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I am building a new robot, it's a little bit heavy, so it's hard to find a motor that can push it. I am thinking of a way to use machines at home (I have two options: Automatic hair drying machine and drill machine (I have 220v one)) to get the motor inside to move it.

The problem I am facing here is that I need to use battery. Can I hack the motor somehow to find a solution ( i though of using 5 batteries 24v in series, but it's not an option for me as it would make it very heavy ).

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    \$\begingroup\$ You CAN use some kind of DC-AC voltage inverter (google it), but it really sounds to me like a bad idea... \$\endgroup\$
    – Eugene Sh.
    Feb 9 '15 at 19:23
  • \$\begingroup\$ I don't have a lot of options here, getting a new dc motor would take some time, the thing I don't have. \$\endgroup\$ Feb 9 '15 at 20:57
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    \$\begingroup\$ Getting an inverter will take more, believe me. Even without considering the control... \$\endgroup\$
    – Eugene Sh.
    Feb 9 '15 at 20:57
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    \$\begingroup\$ Inverters should be quite readily available - they are commonly used in boats and RVs to provide AC. There are low-power units that can plug into a car's lighter outlet. \$\endgroup\$ Feb 9 '15 at 21:06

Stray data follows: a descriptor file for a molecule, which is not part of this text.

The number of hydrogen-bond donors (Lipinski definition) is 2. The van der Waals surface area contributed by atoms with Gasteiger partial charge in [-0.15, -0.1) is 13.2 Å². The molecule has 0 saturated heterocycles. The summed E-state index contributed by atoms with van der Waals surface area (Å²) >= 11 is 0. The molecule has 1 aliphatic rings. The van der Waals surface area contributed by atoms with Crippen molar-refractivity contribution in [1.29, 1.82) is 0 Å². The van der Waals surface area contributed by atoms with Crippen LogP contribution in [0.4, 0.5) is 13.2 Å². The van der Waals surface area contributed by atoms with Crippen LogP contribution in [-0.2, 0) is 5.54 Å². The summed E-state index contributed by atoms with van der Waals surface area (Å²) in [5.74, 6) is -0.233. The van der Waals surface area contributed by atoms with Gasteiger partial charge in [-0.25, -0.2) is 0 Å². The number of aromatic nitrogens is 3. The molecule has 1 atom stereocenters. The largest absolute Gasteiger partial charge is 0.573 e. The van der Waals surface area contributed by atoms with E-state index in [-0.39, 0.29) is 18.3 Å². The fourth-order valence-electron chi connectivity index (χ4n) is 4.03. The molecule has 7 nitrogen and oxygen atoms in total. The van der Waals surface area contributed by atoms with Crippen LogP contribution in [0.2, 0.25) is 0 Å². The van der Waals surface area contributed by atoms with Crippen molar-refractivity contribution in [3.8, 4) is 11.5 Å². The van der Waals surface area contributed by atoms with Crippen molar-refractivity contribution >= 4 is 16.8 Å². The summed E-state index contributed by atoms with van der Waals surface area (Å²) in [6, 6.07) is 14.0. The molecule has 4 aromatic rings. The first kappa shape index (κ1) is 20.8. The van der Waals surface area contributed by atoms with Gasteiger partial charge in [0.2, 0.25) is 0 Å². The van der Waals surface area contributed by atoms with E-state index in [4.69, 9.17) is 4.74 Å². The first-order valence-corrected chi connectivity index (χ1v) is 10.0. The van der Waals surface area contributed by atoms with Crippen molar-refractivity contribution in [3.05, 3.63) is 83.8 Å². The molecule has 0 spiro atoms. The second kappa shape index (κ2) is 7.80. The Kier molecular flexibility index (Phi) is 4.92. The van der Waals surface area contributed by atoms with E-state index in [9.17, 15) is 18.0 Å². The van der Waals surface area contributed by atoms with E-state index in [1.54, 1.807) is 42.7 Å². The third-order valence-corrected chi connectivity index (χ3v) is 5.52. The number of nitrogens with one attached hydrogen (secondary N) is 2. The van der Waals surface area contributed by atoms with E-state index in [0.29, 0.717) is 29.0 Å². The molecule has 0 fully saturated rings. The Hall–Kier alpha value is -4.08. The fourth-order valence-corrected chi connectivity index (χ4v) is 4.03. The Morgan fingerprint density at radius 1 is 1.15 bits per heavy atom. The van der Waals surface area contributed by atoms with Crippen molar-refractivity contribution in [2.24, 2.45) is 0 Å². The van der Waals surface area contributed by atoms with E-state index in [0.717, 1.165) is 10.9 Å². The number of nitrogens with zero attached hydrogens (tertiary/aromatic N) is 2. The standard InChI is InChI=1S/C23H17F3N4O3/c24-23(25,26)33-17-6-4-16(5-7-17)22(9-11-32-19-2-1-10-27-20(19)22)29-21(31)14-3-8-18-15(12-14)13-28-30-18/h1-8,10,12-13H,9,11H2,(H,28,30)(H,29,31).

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Hmm, you have a motor that's designed for 220V, and you don't want to stack up the batteries to match that. I suppose you could take all the wire out of the motor and rewind it, but by the time you finish that, you could have bought one to match your battery.

Assuming, contrary to your statement, that you're okay with stacking batteries, cheap AC tools and appliances might actually work pretty well. The key here is the "universal motor". Basically, it's a DC motor just like you'd expect, with coils that rotate and take power via brushes and a commutator, except that the permanent magnets in the stator are replaced with more coils. This makes it run the same direction regardless of electrical polarity, which means that they can also work on AC. And they can still change direction by flipping either the stator's polarity or the rotor's, but not both. Thus, a reversing AC drill might be a good donor for an easily reversing, high-voltage DC motor.


Better idea:

Make it lighter. Attack it with a drill, sawzall, or whatever. Just get rid of as much material as you can without compromising the structural integrity where it's needed. It'll be more agile that way, in addition to using less power and extending battery life. (or you could use a smaller battery, which would make it lighter still)

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